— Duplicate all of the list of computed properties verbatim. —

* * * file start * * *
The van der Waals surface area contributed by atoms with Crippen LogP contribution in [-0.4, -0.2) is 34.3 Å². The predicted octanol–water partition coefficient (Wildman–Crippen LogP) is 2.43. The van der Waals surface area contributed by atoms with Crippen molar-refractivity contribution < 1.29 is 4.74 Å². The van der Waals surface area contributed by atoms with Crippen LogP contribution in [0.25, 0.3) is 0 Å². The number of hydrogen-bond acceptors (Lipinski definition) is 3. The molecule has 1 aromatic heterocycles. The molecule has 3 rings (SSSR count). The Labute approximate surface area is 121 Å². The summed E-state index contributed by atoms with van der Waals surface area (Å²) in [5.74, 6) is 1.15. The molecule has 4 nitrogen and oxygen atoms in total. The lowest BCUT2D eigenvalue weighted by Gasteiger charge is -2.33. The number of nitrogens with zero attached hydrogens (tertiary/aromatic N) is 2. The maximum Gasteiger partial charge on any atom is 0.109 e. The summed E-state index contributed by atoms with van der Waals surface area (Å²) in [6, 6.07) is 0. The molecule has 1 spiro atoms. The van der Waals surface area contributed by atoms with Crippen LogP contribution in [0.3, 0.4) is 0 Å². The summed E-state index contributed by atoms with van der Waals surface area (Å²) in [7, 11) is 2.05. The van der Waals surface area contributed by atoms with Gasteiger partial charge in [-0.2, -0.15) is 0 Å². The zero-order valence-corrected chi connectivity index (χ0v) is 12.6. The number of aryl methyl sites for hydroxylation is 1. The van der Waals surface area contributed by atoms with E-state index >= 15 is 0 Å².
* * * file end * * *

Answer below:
The van der Waals surface area contributed by atoms with Crippen LogP contribution in [-0.4, -0.2) is 34.3 Å². The predicted octanol–water partition coefficient (Wildman–Crippen LogP) is 2.43. The van der Waals surface area contributed by atoms with Crippen molar-refractivity contribution < 1.29 is 4.74 Å². The van der Waals surface area contributed by atoms with Crippen LogP contribution in [0.25, 0.3) is 0 Å². The number of hydrogen-bond acceptors (Lipinski definition) is 3. The molecule has 1 aromatic heterocycles. The molecule has 3 rings (SSSR count). The Labute approximate surface area is 121 Å². The summed E-state index contributed by atoms with van der Waals surface area (Å²) in [5.74, 6) is 1.15. The molecule has 4 nitrogen and oxygen atoms in total. The lowest BCUT2D eigenvalue weighted by Gasteiger charge is -2.33. The number of nitrogens with zero attached hydrogens (tertiary/aromatic N) is 2. The maximum Gasteiger partial charge on any atom is 0.109 e. The summed E-state index contributed by atoms with van der Waals surface area (Å²) in [6, 6.07) is 0. The molecule has 1 spiro atoms. The van der Waals surface area contributed by atoms with Crippen LogP contribution in [0.3, 0.4) is 0 Å². The summed E-state index contributed by atoms with van der Waals surface area (Å²) in [7, 11) is 2.05. The van der Waals surface area contributed by atoms with Gasteiger partial charge in [-0.2, -0.15) is 0 Å². The zero-order valence-corrected chi connectivity index (χ0v) is 12.6. The number of aryl methyl sites for hydroxylation is 1. The van der Waals surface area contributed by atoms with E-state index >= 15 is 0 Å².